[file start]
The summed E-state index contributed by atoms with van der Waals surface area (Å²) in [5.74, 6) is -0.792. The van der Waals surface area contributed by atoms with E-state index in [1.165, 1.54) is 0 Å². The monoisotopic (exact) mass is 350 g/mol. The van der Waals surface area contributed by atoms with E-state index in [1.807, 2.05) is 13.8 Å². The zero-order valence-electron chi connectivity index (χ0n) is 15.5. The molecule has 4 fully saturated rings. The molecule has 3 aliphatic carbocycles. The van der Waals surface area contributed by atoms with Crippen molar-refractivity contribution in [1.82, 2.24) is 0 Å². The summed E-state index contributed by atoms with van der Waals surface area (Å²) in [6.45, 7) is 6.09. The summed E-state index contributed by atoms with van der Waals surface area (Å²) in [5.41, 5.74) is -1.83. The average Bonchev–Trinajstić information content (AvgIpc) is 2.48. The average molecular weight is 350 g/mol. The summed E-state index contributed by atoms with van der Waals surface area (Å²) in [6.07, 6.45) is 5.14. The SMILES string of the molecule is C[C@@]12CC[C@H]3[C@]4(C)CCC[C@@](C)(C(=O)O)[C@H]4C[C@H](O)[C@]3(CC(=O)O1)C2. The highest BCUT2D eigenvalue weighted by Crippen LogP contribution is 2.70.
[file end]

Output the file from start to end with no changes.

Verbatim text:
The summed E-state index contributed by atoms with van der Waals surface area (Å²) in [5.74, 6) is -0.792. The van der Waals surface area contributed by atoms with E-state index in [1.165, 1.54) is 0 Å². The monoisotopic (exact) mass is 350 g/mol. The van der Waals surface area contributed by atoms with E-state index in [1.807, 2.05) is 13.8 Å². The zero-order valence-electron chi connectivity index (χ0n) is 15.5. The molecule has 4 fully saturated rings. The molecule has 3 aliphatic carbocycles. The van der Waals surface area contributed by atoms with Crippen molar-refractivity contribution in [1.82, 2.24) is 0 Å². The summed E-state index contributed by atoms with van der Waals surface area (Å²) in [6.45, 7) is 6.09. The summed E-state index contributed by atoms with van der Waals surface area (Å²) in [5.41, 5.74) is -1.83. The average Bonchev–Trinajstić information content (AvgIpc) is 2.48. The average molecular weight is 350 g/mol. The summed E-state index contributed by atoms with van der Waals surface area (Å²) in [6.07, 6.45) is 5.14. The SMILES string of the molecule is C[C@@]12CC[C@H]3[C@]4(C)CCC[C@@](C)(C(=O)O)[C@H]4C[C@H](O)[C@]3(CC(=O)O1)C2. The highest BCUT2D eigenvalue weighted by Crippen LogP contribution is 2.70.